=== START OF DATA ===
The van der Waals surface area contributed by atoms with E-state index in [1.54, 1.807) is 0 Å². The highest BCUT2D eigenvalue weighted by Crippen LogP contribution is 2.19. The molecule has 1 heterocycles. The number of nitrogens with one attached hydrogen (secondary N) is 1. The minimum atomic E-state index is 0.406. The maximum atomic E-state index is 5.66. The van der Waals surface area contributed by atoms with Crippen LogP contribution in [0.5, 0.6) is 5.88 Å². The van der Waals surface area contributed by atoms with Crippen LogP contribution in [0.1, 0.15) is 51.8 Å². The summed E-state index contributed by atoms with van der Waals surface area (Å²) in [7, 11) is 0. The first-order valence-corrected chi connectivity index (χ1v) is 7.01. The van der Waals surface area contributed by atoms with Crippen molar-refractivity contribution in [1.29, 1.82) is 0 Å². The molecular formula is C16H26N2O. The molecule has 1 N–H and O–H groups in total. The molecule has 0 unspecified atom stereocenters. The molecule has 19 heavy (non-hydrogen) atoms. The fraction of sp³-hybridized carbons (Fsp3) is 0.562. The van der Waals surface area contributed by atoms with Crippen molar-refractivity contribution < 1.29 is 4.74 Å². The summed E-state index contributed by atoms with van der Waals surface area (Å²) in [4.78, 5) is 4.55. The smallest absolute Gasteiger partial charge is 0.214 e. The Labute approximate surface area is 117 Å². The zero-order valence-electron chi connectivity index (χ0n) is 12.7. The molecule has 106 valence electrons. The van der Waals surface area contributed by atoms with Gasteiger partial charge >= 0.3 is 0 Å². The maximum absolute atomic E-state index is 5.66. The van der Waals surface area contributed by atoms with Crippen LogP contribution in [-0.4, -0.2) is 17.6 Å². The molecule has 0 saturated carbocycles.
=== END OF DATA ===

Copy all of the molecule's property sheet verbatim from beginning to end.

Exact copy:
The van der Waals surface area contributed by atoms with E-state index in [1.54, 1.807) is 0 Å². The highest BCUT2D eigenvalue weighted by Crippen LogP contribution is 2.19. The molecule has 1 heterocycles. The number of nitrogens with one attached hydrogen (secondary N) is 1. The minimum atomic E-state index is 0.406. The maximum atomic E-state index is 5.66. The van der Waals surface area contributed by atoms with Crippen LogP contribution in [0.5, 0.6) is 5.88 Å². The van der Waals surface area contributed by atoms with Crippen LogP contribution in [0.1, 0.15) is 51.8 Å². The summed E-state index contributed by atoms with van der Waals surface area (Å²) in [7, 11) is 0. The first-order valence-corrected chi connectivity index (χ1v) is 7.01. The van der Waals surface area contributed by atoms with Crippen molar-refractivity contribution in [1.29, 1.82) is 0 Å². The molecular formula is C16H26N2O. The molecule has 1 N–H and O–H groups in total. The molecule has 0 unspecified atom stereocenters. The molecule has 19 heavy (non-hydrogen) atoms. The fraction of sp³-hybridized carbons (Fsp3) is 0.562. The van der Waals surface area contributed by atoms with Crippen molar-refractivity contribution < 1.29 is 4.74 Å². The summed E-state index contributed by atoms with van der Waals surface area (Å²) in [4.78, 5) is 4.55. The smallest absolute Gasteiger partial charge is 0.214 e. The Labute approximate surface area is 117 Å². The zero-order valence-electron chi connectivity index (χ0n) is 12.7. The molecule has 106 valence electrons. The van der Waals surface area contributed by atoms with Gasteiger partial charge >= 0.3 is 0 Å². The maximum absolute atomic E-state index is 5.66. The van der Waals surface area contributed by atoms with Crippen LogP contribution in [-0.4, -0.2) is 17.6 Å². The molecule has 0 saturated carbocycles.